Constructive Criticism and Constructive Interpretation


Any artist who has ever had their work displayed in public would probably be familiar with the importance of "Constructive Criticism," a term that differs widely from person to person and often boils down to "criticism I'm fine with." Not that the definition is totally irrelevant though: criticism is essential for an artists growth and the way criticism is delivered can spell the difference between motivating an artist to work harder and motivating an artist to switch to the equally exciting world of Chartered Accountancy. It's difficult enough to come across in the open and often anonymous maelstrom of social media, you'd be lucky to have feedback that's actually about the work itself, but it's even trickier in the professional setting. When your career and livelihood hangs on the approval of clients or art directors - and when the success of their product rests in turn on what they approve - it's much more difficult to preface your emails with the caveat "Constructive Criticism Only Please." One badly-worded email, we've seen among many younger freelances, can bring down major projects already 90% in.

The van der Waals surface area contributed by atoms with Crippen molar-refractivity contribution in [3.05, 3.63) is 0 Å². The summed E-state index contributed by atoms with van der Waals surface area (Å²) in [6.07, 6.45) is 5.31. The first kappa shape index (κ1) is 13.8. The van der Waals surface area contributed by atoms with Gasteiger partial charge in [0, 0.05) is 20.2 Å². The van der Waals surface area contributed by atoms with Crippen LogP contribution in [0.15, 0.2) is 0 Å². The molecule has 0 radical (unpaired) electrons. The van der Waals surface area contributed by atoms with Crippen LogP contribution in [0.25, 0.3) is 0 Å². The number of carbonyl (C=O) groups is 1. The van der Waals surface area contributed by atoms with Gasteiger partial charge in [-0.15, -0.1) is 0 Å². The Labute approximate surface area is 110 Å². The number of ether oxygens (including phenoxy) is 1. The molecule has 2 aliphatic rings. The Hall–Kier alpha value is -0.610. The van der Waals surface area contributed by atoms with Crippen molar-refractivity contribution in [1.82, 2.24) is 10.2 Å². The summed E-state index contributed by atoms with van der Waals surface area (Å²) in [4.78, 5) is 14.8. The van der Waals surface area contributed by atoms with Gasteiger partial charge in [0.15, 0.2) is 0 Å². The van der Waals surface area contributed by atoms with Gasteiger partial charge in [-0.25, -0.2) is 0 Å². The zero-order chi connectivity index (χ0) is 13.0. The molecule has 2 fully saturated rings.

These problems, we're skewed to believe though, come from a misconception over how criticism becomes constructive in the first place. When an artist asks specifically for Constructive Criticism, it purports that the power to make criticism constructive is on the hands of the critic. It is a passive model of communication wherein the artist requests a vague preference for useful, ultimately encouraging words over hurtful, scathing criticism. The problem here isn't that artists prefer encouragement over insults - that comes with the human condition - but it's in the notion of "constructive criticism" as something someone else is wholly responsible for. The only agency the artist has in the end is the reaction: inspiration, motivation, defensiveness or despair.